Federal Health Minister Rona Ambrose arrived in Banff on Wednesday for a two-day meeting with her provincial and territorial counterparts, including BC Health Minister Terry Lake.
The ministers plan to discuss co-operation on some of the country’s most pressing health-care issues, with a national dementia strategy serving as a key topic.
In response to this meeting, the Vancouver Sun has published an opinion piece today outlining the urgency of a National Dementia Strategy. It is by Daniel Fontaine, CEO of the BC Care Providers Association.
Read the full article below, or visit www.vancouversun.com.
National Dementia Strategy Urgently Needed
Opinion: Affliction is sure to affect more
Almost every day we are bombarded by new stories about the growing epidemic of dementia. Currently there are 747,000 Canadians living with Alzheimer’s disease and other forms of dementia. This number is expected to increase to 1.4 million by 2031.
The problem is also acute in British Columbia. According to B.C.’s Dementia Action Plan the number of people with dementia in the province is between 60,000 and 70,000. According to the Alzheimer Society of B.C., this number is expected to double within the next 25 years. Alzheimer’s disease is the most common form of dementia — approximately 64 per cent of Canadians who have dementia have Alzheimer’s disease.
The epidemic of dementia is particularly critical in the continuing care sector. A 2012 report from the Canadian Institute for Health Information (CIHI) notes that about two-thirds (61.5 per cent) of residential care residents are living with dementia.
While B.C. is to be commended for the development of its plan similar to other provinces such as Saskatchewan, Manitoba, Ontario and Quebec, notably absent in this work is the federal government. This is despite numerous groups such as the Canadian Medical Association and Alzheimer Society of Canada which have been advocating for a national dementia strategy.
A House of Commons Standing Committee on Finance, which includes members of all federal political parties, also recommended the federal government “move expeditiously” on developing a national dementia plan. Furthermore, a 2013 Nanos survey indicated that 83 per cent believe Canada needs a national dementia plan. Finally earlier this year, the BC Care Providers Association hosted a plenary discussion at its annual conference entitled “National Dementia Strategy: What Are We Waiting For?”
Other countries, including Australia, Norway, Netherlands, France, and the United Kingdom, have developed national strategies to address the dementia epidemic. Now is time for our federal government to initiate the development of a national or pan-Canadian strategy with respect to dementia. While health is largely a provincial responsibility, the federal government can play a role in facilitating collaborative initiatives across Canada and should not ignore the issue by stating that health care is solely within provincial jurisdiction.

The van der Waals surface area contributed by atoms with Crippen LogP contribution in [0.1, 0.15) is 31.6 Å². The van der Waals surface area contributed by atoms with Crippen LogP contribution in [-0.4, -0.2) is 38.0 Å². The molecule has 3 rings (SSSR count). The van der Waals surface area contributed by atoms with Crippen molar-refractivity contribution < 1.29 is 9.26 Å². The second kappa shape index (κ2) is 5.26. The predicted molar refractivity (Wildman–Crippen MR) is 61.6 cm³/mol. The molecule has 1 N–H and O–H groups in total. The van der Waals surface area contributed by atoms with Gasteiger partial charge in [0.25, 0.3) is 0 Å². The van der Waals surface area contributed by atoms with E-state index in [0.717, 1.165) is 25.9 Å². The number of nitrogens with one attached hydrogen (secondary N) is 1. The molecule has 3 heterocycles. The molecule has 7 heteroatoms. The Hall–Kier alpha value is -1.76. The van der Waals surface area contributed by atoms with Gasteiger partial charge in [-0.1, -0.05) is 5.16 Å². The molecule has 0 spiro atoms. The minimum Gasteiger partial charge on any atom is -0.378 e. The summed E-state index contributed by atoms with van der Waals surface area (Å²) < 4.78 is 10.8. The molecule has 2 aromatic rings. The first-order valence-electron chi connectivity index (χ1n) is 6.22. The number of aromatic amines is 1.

Although the costs of developing and implementing a national strategy may create federal reluctance to act, there is potentially a solid business case as early investments could save money down the road. The costs of caring for a person with advanced dementia are indeed high. Dementia currently costs Canada roughly $33 billion per year, both in direct health care expenses and in indirect costs, such as lost earnings of the patient’s caregivers. These costs are expected to total $293 billion by 2040. By better addressing the issue of dementia early on, including through prevention and early treatment, it could save costs in the future.
At the April 2014 Health Care Innovation Working Group meeting, the co-chair premiers and provincial health ministers discussed the idea of a pan-Canadian dementia strategy. Federal and provincial ministers are also meeting early this month. This is an opportunity for the federal government to show leadership and announce it will work jointly with provinces and territories, as well as health stakeholders such as the CMA and the Canadian Alliance on Long-Term Care to develop a national strategy. Such a strategy could build on existing provincial strategies to:
• Invest in dementia research, early detection and prevention;
• Expand and improve quality across continuum of care, including primary care, continuing care and palliative care;
• Improve care and supports provided to family caregivers;
• Expand education and development among workforce; and
• Develop resources to address stigma and public awareness of dementia issues.
Along with this, any national strategy must outline investments in the prevention and early treatment of dementia. It should also address the occupation of acute-care hospital beds by patients with dementia while awaiting placement in more appropriate long-term care settings. Another important aspect will be to ensure continuing care facilities have the necessary resources to care appropriately for dementia patients.
Although the federal government has shown some leadership, including most recently hosting a dementia legacy event with France and the launch of the Canadian Consortium on Neurodegeneration in Aging (CCNA), with funding of $31.5 million during five years, more action is required to deal with this serious issue.
Now is the time for federal leadership and action on a national dementia strategy. The upcoming federal and provincial health ministers meeting represents an opportunity that should not be wasted. Failing federal leadership, there is also an opportunity for B.C. to take the lead nationally on this issue by working with other provinces.
Daniel Fontaine is CEO of the BC Care Providers Association.
For more from he Vancouver Sun, click here.